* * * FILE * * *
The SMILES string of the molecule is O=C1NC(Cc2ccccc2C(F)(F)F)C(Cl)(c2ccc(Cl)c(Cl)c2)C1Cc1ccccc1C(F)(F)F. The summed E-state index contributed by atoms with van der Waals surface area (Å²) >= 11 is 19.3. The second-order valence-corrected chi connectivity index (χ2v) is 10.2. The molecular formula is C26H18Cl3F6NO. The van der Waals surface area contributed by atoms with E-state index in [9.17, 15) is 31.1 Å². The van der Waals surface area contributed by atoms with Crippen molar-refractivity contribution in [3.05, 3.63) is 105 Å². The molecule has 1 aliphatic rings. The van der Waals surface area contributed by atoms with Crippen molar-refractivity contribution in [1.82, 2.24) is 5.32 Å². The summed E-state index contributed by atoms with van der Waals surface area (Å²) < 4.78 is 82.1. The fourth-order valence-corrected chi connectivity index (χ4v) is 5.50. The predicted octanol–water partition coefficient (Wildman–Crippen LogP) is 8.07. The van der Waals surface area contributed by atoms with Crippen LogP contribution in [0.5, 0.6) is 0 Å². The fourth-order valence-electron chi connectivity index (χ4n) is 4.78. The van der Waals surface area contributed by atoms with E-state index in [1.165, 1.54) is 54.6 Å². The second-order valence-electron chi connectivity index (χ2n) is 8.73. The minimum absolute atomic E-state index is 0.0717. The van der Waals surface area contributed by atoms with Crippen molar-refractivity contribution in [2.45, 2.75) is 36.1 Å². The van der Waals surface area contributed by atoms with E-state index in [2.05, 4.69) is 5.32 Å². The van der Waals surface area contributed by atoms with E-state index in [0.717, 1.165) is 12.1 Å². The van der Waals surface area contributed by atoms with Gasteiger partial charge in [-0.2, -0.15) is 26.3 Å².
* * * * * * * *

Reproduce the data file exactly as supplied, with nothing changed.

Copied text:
The SMILES string of the molecule is O=C1NC(Cc2ccccc2C(F)(F)F)C(Cl)(c2ccc(Cl)c(Cl)c2)C1Cc1ccccc1C(F)(F)F. The summed E-state index contributed by atoms with van der Waals surface area (Å²) >= 11 is 19.3. The second-order valence-corrected chi connectivity index (χ2v) is 10.2. The molecular formula is C26H18Cl3F6NO. The van der Waals surface area contributed by atoms with E-state index in [9.17, 15) is 31.1 Å². The van der Waals surface area contributed by atoms with Crippen molar-refractivity contribution in [3.05, 3.63) is 105 Å². The molecule has 1 aliphatic rings. The van der Waals surface area contributed by atoms with Crippen molar-refractivity contribution in [1.82, 2.24) is 5.32 Å². The summed E-state index contributed by atoms with van der Waals surface area (Å²) < 4.78 is 82.1. The fourth-order valence-corrected chi connectivity index (χ4v) is 5.50. The predicted octanol–water partition coefficient (Wildman–Crippen LogP) is 8.07. The van der Waals surface area contributed by atoms with Crippen LogP contribution in [0.5, 0.6) is 0 Å². The fourth-order valence-electron chi connectivity index (χ4n) is 4.78. The van der Waals surface area contributed by atoms with E-state index in [1.165, 1.54) is 54.6 Å². The second-order valence-electron chi connectivity index (χ2n) is 8.73. The minimum absolute atomic E-state index is 0.0717. The van der Waals surface area contributed by atoms with Crippen molar-refractivity contribution in [2.45, 2.75) is 36.1 Å². The van der Waals surface area contributed by atoms with E-state index in [2.05, 4.69) is 5.32 Å². The van der Waals surface area contributed by atoms with E-state index in [0.717, 1.165) is 12.1 Å². The van der Waals surface area contributed by atoms with Gasteiger partial charge in [-0.2, -0.15) is 26.3 Å².